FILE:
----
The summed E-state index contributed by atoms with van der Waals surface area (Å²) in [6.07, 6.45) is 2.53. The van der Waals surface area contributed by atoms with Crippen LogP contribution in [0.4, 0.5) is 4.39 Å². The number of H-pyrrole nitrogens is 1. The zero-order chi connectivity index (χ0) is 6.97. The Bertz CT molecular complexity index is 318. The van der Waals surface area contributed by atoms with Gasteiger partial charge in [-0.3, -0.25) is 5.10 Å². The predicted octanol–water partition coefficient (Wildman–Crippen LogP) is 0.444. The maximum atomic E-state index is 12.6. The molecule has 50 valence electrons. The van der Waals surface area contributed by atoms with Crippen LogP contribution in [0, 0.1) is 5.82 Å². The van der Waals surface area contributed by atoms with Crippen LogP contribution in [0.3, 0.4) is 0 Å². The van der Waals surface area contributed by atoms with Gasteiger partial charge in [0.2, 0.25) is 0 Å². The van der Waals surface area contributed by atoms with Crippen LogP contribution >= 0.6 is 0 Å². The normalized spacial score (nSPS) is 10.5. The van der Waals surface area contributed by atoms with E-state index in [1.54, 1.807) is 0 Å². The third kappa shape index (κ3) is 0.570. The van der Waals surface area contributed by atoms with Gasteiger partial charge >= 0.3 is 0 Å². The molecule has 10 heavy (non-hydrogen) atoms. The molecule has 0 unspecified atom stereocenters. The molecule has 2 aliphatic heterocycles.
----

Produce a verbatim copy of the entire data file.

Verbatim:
The summed E-state index contributed by atoms with van der Waals surface area (Å²) in [6.07, 6.45) is 2.53. The van der Waals surface area contributed by atoms with Crippen LogP contribution in [0.4, 0.5) is 4.39 Å². The number of H-pyrrole nitrogens is 1. The zero-order chi connectivity index (χ0) is 6.97. The Bertz CT molecular complexity index is 318. The van der Waals surface area contributed by atoms with Gasteiger partial charge in [-0.3, -0.25) is 5.10 Å². The predicted octanol–water partition coefficient (Wildman–Crippen LogP) is 0.444. The maximum atomic E-state index is 12.6. The molecule has 50 valence electrons. The van der Waals surface area contributed by atoms with Crippen LogP contribution in [0, 0.1) is 5.82 Å². The van der Waals surface area contributed by atoms with Crippen LogP contribution in [0.3, 0.4) is 0 Å². The van der Waals surface area contributed by atoms with Gasteiger partial charge in [0.2, 0.25) is 0 Å². The van der Waals surface area contributed by atoms with Crippen LogP contribution >= 0.6 is 0 Å². The normalized spacial score (nSPS) is 10.5. The van der Waals surface area contributed by atoms with E-state index in [1.54, 1.807) is 0 Å². The third kappa shape index (κ3) is 0.570. The van der Waals surface area contributed by atoms with Gasteiger partial charge >= 0.3 is 0 Å². The molecule has 10 heavy (non-hydrogen) atoms. The molecule has 0 unspecified atom stereocenters. The molecule has 2 aliphatic heterocycles.